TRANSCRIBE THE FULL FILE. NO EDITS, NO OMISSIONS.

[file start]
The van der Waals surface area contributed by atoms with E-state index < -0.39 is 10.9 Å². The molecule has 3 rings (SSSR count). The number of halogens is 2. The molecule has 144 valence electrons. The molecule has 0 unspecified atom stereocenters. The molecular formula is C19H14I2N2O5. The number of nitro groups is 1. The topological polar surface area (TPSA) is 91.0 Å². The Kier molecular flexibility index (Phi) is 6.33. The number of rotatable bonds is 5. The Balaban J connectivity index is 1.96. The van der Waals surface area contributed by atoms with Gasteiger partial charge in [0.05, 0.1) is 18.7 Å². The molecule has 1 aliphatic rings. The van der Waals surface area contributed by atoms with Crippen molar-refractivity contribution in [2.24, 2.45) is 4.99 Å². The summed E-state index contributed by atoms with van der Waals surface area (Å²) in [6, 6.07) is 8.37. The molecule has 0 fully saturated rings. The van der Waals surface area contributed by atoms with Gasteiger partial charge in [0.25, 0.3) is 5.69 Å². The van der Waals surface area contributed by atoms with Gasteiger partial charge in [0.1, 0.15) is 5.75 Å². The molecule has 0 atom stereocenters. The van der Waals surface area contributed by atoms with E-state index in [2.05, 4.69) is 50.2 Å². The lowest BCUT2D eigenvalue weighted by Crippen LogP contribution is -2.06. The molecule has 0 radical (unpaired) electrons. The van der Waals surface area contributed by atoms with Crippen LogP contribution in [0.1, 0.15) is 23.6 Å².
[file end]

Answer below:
The van der Waals surface area contributed by atoms with E-state index < -0.39 is 10.9 Å². The molecule has 3 rings (SSSR count). The number of halogens is 2. The molecule has 144 valence electrons. The molecule has 0 unspecified atom stereocenters. The molecular formula is C19H14I2N2O5. The number of nitro groups is 1. The topological polar surface area (TPSA) is 91.0 Å². The Kier molecular flexibility index (Phi) is 6.33. The number of rotatable bonds is 5. The Balaban J connectivity index is 1.96. The van der Waals surface area contributed by atoms with Gasteiger partial charge in [0.05, 0.1) is 18.7 Å². The molecule has 1 aliphatic rings. The van der Waals surface area contributed by atoms with Crippen molar-refractivity contribution in [2.24, 2.45) is 4.99 Å². The summed E-state index contributed by atoms with van der Waals surface area (Å²) in [6, 6.07) is 8.37. The molecule has 0 fully saturated rings. The van der Waals surface area contributed by atoms with Gasteiger partial charge in [0.25, 0.3) is 5.69 Å². The van der Waals surface area contributed by atoms with Gasteiger partial charge in [0.1, 0.15) is 5.75 Å². The molecule has 0 atom stereocenters. The van der Waals surface area contributed by atoms with E-state index in [2.05, 4.69) is 50.2 Å². The lowest BCUT2D eigenvalue weighted by Crippen LogP contribution is -2.06. The molecule has 0 radical (unpaired) electrons. The van der Waals surface area contributed by atoms with Crippen LogP contribution in [0.1, 0.15) is 23.6 Å².